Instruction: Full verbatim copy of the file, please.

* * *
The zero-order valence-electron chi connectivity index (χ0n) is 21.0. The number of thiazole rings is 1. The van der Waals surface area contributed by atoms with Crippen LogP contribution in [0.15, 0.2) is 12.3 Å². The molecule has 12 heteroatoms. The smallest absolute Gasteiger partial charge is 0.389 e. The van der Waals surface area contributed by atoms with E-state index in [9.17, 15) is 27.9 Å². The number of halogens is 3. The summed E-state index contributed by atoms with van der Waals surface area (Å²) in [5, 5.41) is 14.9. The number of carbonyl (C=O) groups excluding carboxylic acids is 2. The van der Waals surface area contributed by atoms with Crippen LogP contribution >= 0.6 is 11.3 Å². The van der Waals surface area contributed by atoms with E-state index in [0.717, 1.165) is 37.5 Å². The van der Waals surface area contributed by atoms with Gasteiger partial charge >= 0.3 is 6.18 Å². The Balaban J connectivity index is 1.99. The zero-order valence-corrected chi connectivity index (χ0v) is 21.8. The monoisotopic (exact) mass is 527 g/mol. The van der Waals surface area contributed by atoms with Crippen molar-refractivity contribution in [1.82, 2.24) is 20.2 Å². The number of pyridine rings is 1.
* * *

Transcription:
The zero-order valence-electron chi connectivity index (χ0n) is 21.0. The number of thiazole rings is 1. The van der Waals surface area contributed by atoms with Crippen LogP contribution in [0.15, 0.2) is 12.3 Å². The molecule has 12 heteroatoms. The smallest absolute Gasteiger partial charge is 0.389 e. The van der Waals surface area contributed by atoms with E-state index in [9.17, 15) is 27.9 Å². The number of halogens is 3. The summed E-state index contributed by atoms with van der Waals surface area (Å²) in [5, 5.41) is 14.9. The number of carbonyl (C=O) groups excluding carboxylic acids is 2. The van der Waals surface area contributed by atoms with Crippen LogP contribution >= 0.6 is 11.3 Å². The van der Waals surface area contributed by atoms with E-state index in [0.717, 1.165) is 37.5 Å². The van der Waals surface area contributed by atoms with Gasteiger partial charge >= 0.3 is 6.18 Å². The Balaban J connectivity index is 1.99. The zero-order valence-corrected chi connectivity index (χ0v) is 21.8. The monoisotopic (exact) mass is 527 g/mol. The van der Waals surface area contributed by atoms with Crippen molar-refractivity contribution in [1.82, 2.24) is 20.2 Å². The number of pyridine rings is 1.